The effects of ethnic cleansing aren’t confined to places like Darfur and Kosovo. Today, over 100,000 of Bhutan’s ethnic Nepali citizens languish in refugee camps here, stripped of their citizenship and stateless. It’s a decade-long tragedy that’s only getting worse.
In the early 1990s, demonstrations by ethnic Nepalis demanding better civil liberties touched off an ethnic cleansing campaign by Bhutan’s ruling Drukpa elite. Between 1990 and 1992, the government forced tens of thousands of ethnic Nepali citizens to India, which in turn sent them to Nepal.
Bhutan insists the majority left voluntarily and forfeited their right to return, but the refugees tell a different story. “The army took all the people from their houses,” one young man told me, recalling childhood memories of the expulsion. “On the way there were many police. We were forced to sign the document. They snapped our photos. The man told me to smile . . . He wanted to show that I was leaving my country willingly, happily.”
Today, most languish in camps in the eastern part of Nepal, living in bamboo huts that offer little physical protection from the elements. Confined to these living quarters by Nepali officials, they are completely dependent on international aid to survive. The willingness of donors to continue indefinite handouts is waning, however, and refugees are now experiencing major cutbacks in food, fuel and shelter materials.
The vast majority of refugees want to return home, as is their right. Bhutan has signed binding international treaties such as the Convention on the Rights of the Child, which enshrines the right of return. During this long period of exile, however, Bhutan has not officially allowed any refugees back.
And while it may be “home,” Bhutan doesn’t offer much better economic prospects. The government’s rhetoric is catchy: According to Bhutan’s draft constitution, “the state shall strive to promote those conditions that will enable the pursuit of Gross National Happiness.” But the reality is that Bhutan is a poor, developing country that’s only now opening up to trade with the outside world.
It is also unclear how ethnic Nepalis would be treated in today’s Bhutan. The country’s draft constitution enshrines “fundamental rights and freedoms of the people.” But these ideals are a far cry from reality. Ethnic Nepalis remain a marginalized group in constant fear of losing their citizenship and being evicted. More generally, Bhutanese citizens, of any ethnicity, can’t enroll in higher education, get a government job, obtain business licenses, or buy or sell land unless they have a police-issued card attesting that the bearer is not “anti-national,” or critical of the monarchy.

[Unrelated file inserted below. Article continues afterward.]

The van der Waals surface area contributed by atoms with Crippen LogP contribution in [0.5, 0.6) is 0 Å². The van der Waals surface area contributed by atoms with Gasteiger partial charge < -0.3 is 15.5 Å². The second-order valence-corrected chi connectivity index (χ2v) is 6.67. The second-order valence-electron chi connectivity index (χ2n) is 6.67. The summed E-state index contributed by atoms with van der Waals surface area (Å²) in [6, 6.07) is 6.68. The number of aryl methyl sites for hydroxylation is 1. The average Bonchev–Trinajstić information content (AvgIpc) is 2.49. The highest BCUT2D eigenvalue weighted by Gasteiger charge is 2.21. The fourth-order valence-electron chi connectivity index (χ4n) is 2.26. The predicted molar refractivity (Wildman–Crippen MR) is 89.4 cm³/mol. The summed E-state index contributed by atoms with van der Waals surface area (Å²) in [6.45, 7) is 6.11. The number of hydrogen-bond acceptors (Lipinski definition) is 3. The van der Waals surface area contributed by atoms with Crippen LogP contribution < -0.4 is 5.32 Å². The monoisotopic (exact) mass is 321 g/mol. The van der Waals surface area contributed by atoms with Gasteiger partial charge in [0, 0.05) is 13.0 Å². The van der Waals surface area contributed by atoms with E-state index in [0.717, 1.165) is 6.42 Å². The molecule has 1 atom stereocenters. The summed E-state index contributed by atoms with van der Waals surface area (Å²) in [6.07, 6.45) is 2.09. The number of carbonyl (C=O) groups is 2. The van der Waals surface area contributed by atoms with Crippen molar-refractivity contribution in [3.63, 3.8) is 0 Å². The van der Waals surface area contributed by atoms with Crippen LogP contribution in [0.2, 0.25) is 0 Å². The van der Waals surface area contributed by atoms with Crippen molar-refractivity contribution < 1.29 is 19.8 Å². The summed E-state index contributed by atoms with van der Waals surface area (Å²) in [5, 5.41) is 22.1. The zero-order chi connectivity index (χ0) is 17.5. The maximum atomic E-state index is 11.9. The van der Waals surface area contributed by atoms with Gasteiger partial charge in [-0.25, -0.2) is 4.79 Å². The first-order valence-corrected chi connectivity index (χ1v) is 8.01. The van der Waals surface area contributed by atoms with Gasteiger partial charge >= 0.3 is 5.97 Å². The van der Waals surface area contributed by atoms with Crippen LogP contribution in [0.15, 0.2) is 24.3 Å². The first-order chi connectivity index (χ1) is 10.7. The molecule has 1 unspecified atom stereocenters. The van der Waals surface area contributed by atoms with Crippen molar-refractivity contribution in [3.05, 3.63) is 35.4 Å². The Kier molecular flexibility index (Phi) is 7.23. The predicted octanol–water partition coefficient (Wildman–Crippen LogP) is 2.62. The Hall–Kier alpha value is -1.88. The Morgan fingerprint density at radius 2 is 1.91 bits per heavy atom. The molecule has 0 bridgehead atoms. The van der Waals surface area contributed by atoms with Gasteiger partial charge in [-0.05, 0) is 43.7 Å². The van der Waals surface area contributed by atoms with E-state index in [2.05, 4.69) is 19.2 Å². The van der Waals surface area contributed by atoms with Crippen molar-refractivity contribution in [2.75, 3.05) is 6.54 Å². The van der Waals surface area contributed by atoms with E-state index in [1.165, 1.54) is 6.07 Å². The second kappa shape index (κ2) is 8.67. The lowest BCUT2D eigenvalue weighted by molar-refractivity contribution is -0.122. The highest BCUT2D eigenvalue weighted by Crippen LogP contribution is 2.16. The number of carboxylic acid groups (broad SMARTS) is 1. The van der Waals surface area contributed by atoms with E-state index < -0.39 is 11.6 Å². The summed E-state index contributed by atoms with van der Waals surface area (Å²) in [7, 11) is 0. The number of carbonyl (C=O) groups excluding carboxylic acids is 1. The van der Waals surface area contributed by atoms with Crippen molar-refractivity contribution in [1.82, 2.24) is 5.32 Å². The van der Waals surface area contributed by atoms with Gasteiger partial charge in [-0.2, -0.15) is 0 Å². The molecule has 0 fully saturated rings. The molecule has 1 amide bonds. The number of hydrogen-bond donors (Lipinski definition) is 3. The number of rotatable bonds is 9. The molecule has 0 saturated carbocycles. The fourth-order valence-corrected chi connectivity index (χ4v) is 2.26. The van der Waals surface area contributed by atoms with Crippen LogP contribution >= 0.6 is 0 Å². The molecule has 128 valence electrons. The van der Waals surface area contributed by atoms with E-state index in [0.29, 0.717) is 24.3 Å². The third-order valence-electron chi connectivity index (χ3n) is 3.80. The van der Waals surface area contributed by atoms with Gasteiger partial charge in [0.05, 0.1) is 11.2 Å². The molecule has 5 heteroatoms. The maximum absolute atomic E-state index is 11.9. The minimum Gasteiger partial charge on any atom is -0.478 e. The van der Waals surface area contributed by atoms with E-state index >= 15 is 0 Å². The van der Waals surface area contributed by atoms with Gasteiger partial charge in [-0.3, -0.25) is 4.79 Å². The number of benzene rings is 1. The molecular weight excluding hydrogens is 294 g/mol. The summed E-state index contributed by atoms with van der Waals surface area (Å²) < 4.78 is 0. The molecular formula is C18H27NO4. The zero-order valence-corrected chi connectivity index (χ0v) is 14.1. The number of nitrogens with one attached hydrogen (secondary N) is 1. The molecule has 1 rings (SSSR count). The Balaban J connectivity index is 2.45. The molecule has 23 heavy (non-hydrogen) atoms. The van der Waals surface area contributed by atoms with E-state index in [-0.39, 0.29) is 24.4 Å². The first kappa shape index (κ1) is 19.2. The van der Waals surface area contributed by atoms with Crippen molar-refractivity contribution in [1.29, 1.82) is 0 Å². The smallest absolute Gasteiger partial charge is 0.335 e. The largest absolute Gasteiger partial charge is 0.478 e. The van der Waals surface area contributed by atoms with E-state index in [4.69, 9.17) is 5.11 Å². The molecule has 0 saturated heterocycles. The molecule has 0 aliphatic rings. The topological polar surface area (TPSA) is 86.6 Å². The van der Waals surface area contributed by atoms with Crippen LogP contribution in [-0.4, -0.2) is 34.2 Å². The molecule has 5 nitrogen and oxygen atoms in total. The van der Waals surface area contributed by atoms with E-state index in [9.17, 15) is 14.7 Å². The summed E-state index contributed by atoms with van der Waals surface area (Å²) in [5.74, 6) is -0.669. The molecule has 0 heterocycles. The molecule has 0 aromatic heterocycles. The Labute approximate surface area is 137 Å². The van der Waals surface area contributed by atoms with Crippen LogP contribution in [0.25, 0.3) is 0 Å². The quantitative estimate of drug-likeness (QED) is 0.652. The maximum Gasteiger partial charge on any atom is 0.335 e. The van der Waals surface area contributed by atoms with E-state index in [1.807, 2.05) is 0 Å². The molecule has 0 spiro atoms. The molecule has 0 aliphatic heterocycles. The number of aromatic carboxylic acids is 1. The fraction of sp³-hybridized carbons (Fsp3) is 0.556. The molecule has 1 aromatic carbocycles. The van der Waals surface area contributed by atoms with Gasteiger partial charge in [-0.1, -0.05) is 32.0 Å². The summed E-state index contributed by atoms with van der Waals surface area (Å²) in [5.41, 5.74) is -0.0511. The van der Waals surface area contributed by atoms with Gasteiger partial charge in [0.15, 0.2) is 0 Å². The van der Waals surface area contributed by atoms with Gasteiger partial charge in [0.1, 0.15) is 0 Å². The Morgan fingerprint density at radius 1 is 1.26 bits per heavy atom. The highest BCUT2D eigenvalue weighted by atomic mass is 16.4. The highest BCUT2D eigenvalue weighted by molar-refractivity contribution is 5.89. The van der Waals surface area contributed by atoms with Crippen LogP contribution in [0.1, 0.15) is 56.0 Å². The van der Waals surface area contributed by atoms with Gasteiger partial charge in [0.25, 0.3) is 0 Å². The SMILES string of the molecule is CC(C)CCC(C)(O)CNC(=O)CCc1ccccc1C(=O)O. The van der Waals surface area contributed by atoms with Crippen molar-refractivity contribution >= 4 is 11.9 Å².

Most Bhutanese refugees only want to repatriate to their home country if they are given safety guarantees. But the government has shown no willingness to let them back at all, let alone meet such conditions. So they remain in closed camps in Nepal, subject to the societal dysfunction typical in protracted camp settings, including depression, and domestic and sexual violence.
There is a spark of hope: The United States, tired perhaps of shoveling humanitarian aid into these camps, has offered to resettle up to 60,000 refugees. Australia has offered homes to another 1,000, and other countries may follow suit.
But that’s not a complete solution. There are some refugees who see these offers as undercutting their right of return to Bhutan. Some have even threatened fellow refugees who support resettlement, seeking to intimidate those who speak out in favor of a move away.
To solve this conundrum, the U.S. and other countries might make clear that resettlement in a third country does not extinguish a refugee’s right of return. Pressure, too, could be increased on Bhutan to allow refugees to return safely and with dignity. After well over a decade in the camps, this mountain kingdom’s forgotten citizens deserve as much.
Bill Frelick is Refugee Policy director at Human Rights Watch in Washington, D.C.